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Saturday, May 23, 2015


Steve Cole's thoughts on surprising and little known parts of military history.

1. Just before the atomic bombs fell on Japan, wheels were in motion in Washington, D.C. to promote five-star General of the Army MacArthur to the "six-star" rank of General of the Armies (previously held only by Black Jack Pershing during World War I). The idea was to end the bickering between MacArthur and five-star Fleet Admiral Nimitz over who was going to command the invasion of Japan. It should be noted that George Washington was retroactively promoted to General of the Armies long after his death. There is endless debate over whether the General of the Armies and General of the Army ranks were supposed to be the same thing and somebody just mistyped it.

2. Days before the Operation Torch landings in French North Africa, US Army Major General Mark Clark slipped ashore on a secret mission. While nothing went wrong and some things went right, this could have been a disaster that changed the war. Clark had actually written the plan for Operation Torch, and if the French captured him and wanted to oppose the landings, he might well have been tortured into revealing everything. It gets worse. Clark was one of a tiny number of people who knew that the British had broken the German codes. If the French had captured Clark and handed him over to the German Gestapo, he would no doubt have revealed the secret, changing just about everything in World War II from that day forward.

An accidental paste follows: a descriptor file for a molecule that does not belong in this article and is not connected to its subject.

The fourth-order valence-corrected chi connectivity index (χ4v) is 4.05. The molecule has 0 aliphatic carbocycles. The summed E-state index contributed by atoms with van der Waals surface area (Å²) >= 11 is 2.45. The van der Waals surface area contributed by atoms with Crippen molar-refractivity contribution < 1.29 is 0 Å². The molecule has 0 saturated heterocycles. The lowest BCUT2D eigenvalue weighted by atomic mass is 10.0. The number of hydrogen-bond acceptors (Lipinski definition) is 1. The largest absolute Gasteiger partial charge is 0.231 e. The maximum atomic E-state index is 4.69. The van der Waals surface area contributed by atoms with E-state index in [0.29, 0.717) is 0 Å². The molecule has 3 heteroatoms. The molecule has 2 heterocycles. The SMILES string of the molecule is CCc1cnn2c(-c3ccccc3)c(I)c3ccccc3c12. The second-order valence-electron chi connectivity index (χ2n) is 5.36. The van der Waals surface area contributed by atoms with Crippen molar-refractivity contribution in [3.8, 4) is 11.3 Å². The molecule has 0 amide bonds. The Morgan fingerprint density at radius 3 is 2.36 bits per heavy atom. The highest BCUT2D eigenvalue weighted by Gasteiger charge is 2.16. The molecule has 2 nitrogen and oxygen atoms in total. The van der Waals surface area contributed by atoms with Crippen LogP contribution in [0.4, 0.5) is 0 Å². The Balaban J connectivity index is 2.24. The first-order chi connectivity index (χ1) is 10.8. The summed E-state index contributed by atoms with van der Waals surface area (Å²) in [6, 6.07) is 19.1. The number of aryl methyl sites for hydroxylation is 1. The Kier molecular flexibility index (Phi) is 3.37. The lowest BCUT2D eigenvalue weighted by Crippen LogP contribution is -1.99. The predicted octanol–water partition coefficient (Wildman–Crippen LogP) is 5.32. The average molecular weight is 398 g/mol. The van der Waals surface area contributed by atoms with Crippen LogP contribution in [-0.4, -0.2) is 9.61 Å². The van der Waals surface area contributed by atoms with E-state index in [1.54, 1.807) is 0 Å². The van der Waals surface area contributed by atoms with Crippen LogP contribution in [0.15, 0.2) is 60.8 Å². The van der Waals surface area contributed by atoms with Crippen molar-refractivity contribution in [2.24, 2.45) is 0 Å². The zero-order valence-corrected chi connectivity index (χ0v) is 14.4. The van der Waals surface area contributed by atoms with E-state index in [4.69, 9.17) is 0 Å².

3. German paratrooper officers used purple parachutes in the first two years of the war so that their men could find them on the landing fields. The German parachute harness made it easy for a soldier to fire his weapon on the way to the ground but gave him no ability to steer the parachute away from a bad landing spot.

4. Hitler's trademark narrow mustache was actually the way most German soldiers wore their mustaches in World War One, so as to better fit their gas masks. After the war, soldiers returning to civilian life let their mustaches grow to traditional width. Hitler kept his narrow to say "I served on the front lines" as he was an actual hero (having won both versions of the Iron Cross). So his trademark mustache was a political trademark.

5. During the bloody campaign in Italy, General Mark Clark ordered that two dozen majors and colonels (officers so good that they would be the generals in the next war) relieved from duty and sent home to training commands so they would not be killed.